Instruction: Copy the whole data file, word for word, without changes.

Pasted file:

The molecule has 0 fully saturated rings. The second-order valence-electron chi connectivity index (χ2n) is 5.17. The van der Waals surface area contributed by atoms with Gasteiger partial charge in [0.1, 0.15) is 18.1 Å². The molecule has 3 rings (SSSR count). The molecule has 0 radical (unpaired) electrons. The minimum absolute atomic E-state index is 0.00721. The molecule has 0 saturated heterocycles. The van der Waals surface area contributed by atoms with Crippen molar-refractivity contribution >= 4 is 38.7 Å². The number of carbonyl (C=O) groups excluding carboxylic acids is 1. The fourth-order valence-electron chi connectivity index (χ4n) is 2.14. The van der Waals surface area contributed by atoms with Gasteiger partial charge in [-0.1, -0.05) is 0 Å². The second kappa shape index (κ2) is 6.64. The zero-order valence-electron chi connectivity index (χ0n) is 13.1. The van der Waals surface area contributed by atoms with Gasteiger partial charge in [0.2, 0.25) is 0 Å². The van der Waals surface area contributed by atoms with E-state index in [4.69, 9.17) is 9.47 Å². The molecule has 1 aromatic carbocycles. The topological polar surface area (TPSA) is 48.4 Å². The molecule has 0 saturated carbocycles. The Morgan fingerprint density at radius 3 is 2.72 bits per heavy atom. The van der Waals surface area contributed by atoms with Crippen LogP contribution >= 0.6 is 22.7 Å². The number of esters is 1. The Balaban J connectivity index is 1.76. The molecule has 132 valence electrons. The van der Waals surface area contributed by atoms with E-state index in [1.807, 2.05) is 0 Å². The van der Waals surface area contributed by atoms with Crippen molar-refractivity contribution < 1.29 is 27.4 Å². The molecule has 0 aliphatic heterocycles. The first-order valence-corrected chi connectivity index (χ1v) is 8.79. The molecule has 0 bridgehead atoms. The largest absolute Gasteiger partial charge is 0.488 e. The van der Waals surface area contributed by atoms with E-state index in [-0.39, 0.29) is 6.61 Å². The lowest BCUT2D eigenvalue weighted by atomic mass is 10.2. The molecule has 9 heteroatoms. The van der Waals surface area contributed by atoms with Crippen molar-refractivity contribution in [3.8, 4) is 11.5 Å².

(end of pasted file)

The molecule has 0 fully saturated rings. The second-order valence-electron chi connectivity index (χ2n) is 5.17. The van der Waals surface area contributed by atoms with Gasteiger partial charge in [0.1, 0.15) is 18.1 Å². The molecule has 3 rings (SSSR count). The molecule has 0 radical (unpaired) electrons. The minimum absolute atomic E-state index is 0.00721. The molecule has 0 saturated heterocycles. The van der Waals surface area contributed by atoms with Crippen molar-refractivity contribution >= 4 is 38.7 Å². The number of carbonyl (C=O) groups excluding carboxylic acids is 1. The fourth-order valence-electron chi connectivity index (χ4n) is 2.14. The van der Waals surface area contributed by atoms with Gasteiger partial charge in [-0.1, -0.05) is 0 Å². The second kappa shape index (κ2) is 6.64. The zero-order valence-electron chi connectivity index (χ0n) is 13.1. The van der Waals surface area contributed by atoms with Gasteiger partial charge in [0.2, 0.25) is 0 Å². The van der Waals surface area contributed by atoms with E-state index in [4.69, 9.17) is 9.47 Å². The molecule has 1 aromatic carbocycles. The topological polar surface area (TPSA) is 48.4 Å². The molecule has 0 saturated carbocycles. The Morgan fingerprint density at radius 3 is 2.72 bits per heavy atom. The van der Waals surface area contributed by atoms with Crippen LogP contribution >= 0.6 is 22.7 Å². The number of esters is 1. The Balaban J connectivity index is 1.76. The molecule has 132 valence electrons. The van der Waals surface area contributed by atoms with E-state index in [1.807, 2.05) is 0 Å². The van der Waals surface area contributed by atoms with Crippen molar-refractivity contribution < 1.29 is 27.4 Å². The molecule has 0 aliphatic heterocycles. The first-order valence-corrected chi connectivity index (χ1v) is 8.79. The molecule has 0 bridgehead atoms. The largest absolute Gasteiger partial charge is 0.488 e. The van der Waals surface area contributed by atoms with E-state index in [-0.39, 0.29) is 6.61 Å². The lowest BCUT2D eigenvalue weighted by atomic mass is 10.2. The molecule has 9 heteroatoms. The van der Waals surface area contributed by atoms with Crippen molar-refractivity contribution in [3.8, 4) is 11.5 Å².